How To Be A Good Sports Parent

We all know what makes a bad sports parent. They yell at their kids during games and argue with the ref or coaches. But what comes to mind when you think of a good sports parent? How they act on the sidelines is one indication, says Sue Shellenbarger, a columnist for the Wall Street Journal who writes about juggling work and family life. In her latest article, The Best Way to Cheer for Your Child, she shares advice and tips from real sports parents trying to be the best cheerleader for their kids. Here are a few key takeaways:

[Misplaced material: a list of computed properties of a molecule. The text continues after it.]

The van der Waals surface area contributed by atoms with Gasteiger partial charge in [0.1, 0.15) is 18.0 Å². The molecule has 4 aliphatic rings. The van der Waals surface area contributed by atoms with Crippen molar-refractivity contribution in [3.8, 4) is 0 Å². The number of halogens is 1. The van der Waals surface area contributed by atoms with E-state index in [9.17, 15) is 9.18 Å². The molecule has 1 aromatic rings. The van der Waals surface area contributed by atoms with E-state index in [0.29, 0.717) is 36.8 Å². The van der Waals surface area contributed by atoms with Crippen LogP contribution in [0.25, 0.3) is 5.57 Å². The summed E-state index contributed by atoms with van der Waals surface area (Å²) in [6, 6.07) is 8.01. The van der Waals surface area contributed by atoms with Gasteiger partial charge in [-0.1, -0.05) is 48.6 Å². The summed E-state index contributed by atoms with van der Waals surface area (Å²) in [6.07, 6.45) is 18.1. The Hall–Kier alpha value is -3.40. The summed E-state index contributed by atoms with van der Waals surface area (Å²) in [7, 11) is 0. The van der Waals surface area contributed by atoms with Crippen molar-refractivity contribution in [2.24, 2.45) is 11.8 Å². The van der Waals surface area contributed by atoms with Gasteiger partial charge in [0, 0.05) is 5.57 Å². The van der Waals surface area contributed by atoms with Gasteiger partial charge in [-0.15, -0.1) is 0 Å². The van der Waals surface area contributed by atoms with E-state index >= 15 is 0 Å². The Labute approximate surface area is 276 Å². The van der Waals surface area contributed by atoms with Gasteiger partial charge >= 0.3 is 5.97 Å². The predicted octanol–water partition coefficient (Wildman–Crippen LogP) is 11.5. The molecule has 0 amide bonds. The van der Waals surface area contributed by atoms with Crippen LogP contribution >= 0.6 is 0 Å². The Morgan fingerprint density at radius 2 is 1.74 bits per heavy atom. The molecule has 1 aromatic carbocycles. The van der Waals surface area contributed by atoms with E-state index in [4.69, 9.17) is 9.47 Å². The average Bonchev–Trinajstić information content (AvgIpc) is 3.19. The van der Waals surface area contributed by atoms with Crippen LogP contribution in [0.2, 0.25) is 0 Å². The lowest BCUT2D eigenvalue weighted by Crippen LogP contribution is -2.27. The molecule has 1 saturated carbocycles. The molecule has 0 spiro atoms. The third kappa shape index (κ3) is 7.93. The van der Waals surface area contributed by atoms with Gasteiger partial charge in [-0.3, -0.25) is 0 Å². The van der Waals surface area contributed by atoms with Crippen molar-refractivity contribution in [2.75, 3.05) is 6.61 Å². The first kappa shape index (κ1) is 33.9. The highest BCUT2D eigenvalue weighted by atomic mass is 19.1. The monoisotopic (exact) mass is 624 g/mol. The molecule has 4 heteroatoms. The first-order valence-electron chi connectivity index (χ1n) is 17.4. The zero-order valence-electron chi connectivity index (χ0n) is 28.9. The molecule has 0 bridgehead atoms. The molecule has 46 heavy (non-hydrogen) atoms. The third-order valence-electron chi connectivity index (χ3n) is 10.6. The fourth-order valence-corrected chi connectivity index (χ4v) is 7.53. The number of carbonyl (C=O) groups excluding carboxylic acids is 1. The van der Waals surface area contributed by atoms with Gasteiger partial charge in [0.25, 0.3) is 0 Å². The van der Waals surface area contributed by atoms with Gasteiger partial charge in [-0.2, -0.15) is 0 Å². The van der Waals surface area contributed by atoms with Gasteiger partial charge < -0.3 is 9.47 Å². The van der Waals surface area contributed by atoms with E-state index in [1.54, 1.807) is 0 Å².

• Watch the game closely
  • Avoid shouting criticism or instructions
  • Remember even encouraging cheers can imply criticism
  • Cheer for the whole team, not just your child
  • Use self-talk to stay calm
  • Reiterate it is “just a ballgame” to other parents who start yelling
  • Don’t complain to the coach, and if you have to, never in front of their team

A piece of advice that really resonates is that parents should monitor their own behavior by asking themselves what their child would see if he looked up at them in the stands. “Would he draw confidence, assurance and poise from what he saw?” Building confidence in young athletes can carry over into their life off the field and is an important factor good coaches aim to instill in their athletes.

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